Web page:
Superman has arrived in Gotham City -- that, or he's surveying the apocalyptic wasteland that is Metropolis in the wake of his terrible wrath in Man of Steel. Either of those scenarios may be reflected in a new promotional image released in support of Batman V Superman: Dawn of Justice, the new Zack Snyder film based on the DC Comics superheroes created by Bill Finger & Bob Kane and Jerry Siegel & Joe Shuster.

Seriously, though, it seems likely the idea behind this image is to indeed convey the crossover element of this film in graphic style -- Superman is in Gotham, and that is dramatically important. It's more thought than most filmmakers put into their marketing and posters (including Marvel), but, unfortunately, the Superman image is just slightly more colorful than the wholly black and white Batman shot released last month, and is distinctly reminiscent of a series of posters for The Dark Knight Rises which depicted that unrelated film's principals showered in rain and debris. The net affect of this tradition is, as you can see on Twitter and everywhere promo images are overanalyzed, a pervasive sense of gloom and dread associated with these characters, who are very arguably America's best comic book superheroes.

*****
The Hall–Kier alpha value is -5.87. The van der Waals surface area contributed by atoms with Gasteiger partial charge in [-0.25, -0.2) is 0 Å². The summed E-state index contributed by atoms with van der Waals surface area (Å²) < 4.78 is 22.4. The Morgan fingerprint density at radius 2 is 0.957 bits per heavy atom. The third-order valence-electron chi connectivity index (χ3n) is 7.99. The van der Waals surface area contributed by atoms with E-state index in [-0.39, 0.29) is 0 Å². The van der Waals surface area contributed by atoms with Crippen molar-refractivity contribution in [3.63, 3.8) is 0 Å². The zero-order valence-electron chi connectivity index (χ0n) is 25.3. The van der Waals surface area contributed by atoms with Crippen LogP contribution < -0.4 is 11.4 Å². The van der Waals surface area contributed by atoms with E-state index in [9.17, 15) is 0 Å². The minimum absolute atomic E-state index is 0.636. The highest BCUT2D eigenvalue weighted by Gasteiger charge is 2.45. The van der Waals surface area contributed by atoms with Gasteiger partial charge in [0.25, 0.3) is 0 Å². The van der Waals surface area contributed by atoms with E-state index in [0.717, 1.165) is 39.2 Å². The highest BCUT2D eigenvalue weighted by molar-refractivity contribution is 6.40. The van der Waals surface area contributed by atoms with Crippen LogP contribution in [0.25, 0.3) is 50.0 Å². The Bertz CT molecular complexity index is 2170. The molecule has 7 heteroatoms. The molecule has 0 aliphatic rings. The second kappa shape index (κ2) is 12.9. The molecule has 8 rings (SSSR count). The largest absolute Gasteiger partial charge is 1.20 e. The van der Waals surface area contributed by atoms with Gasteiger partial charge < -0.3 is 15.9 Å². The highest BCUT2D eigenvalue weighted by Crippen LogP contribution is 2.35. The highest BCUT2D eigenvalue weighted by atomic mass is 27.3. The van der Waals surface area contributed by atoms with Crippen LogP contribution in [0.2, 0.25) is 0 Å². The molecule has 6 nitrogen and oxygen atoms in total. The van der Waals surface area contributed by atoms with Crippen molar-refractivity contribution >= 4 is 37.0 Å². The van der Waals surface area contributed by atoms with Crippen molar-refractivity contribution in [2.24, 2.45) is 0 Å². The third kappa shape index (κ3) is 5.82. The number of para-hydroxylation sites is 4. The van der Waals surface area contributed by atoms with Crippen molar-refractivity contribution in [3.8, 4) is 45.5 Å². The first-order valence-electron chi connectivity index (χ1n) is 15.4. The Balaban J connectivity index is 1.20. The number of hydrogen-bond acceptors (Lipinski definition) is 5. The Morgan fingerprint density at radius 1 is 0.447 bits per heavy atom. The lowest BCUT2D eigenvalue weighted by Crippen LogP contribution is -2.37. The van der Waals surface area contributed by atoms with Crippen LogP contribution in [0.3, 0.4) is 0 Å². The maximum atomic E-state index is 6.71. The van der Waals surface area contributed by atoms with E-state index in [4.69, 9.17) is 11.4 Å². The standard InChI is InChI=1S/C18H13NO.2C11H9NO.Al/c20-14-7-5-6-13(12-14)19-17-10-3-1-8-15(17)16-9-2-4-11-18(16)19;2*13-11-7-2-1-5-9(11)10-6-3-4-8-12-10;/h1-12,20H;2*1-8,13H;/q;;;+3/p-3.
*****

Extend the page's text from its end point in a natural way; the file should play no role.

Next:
The image comes alongside a new USA Today interview with Snyder, who who described Batman V Superman as "thicker, denser and more epic" than Man of Steel, which is really saying something for a director whose work could be likened to hefting an enormous weight from one end of the world to the other -- and I mean that as a compliment. To that end, the film also  features Wonder Woman (Gal Gadot) and Cyborg (Ray Fisher), who Snyder says will challenge Superman's understanding of the world and his own convictions.

In that way it sounds as though despite the Dark Knight getting top billing in the title, Batman V Superman is at its emotional core a sequel to Man of Steel. Indeed, Snyder claims he was in "no rush" to include Batman in his Man of Steel followup, but on the other hand it seemed organic the way our story was unfolding to start to feather him in." The director added, "And if you think that has anything to do with Marvel making a killing on mashing up all its franchises together in multi-million-dollar remixes, you are totally wrong."

OK he didn't really say that. But what Snyder did say is that the film's unusual title format -- Batman V Superman instead of Batman Vs Superman -- was the result of a decision "to keep it from being a straight 'versus' movie, even in the most subtle way," which may be the first time Zack Snyder has made a creative choice rooted in subtlety.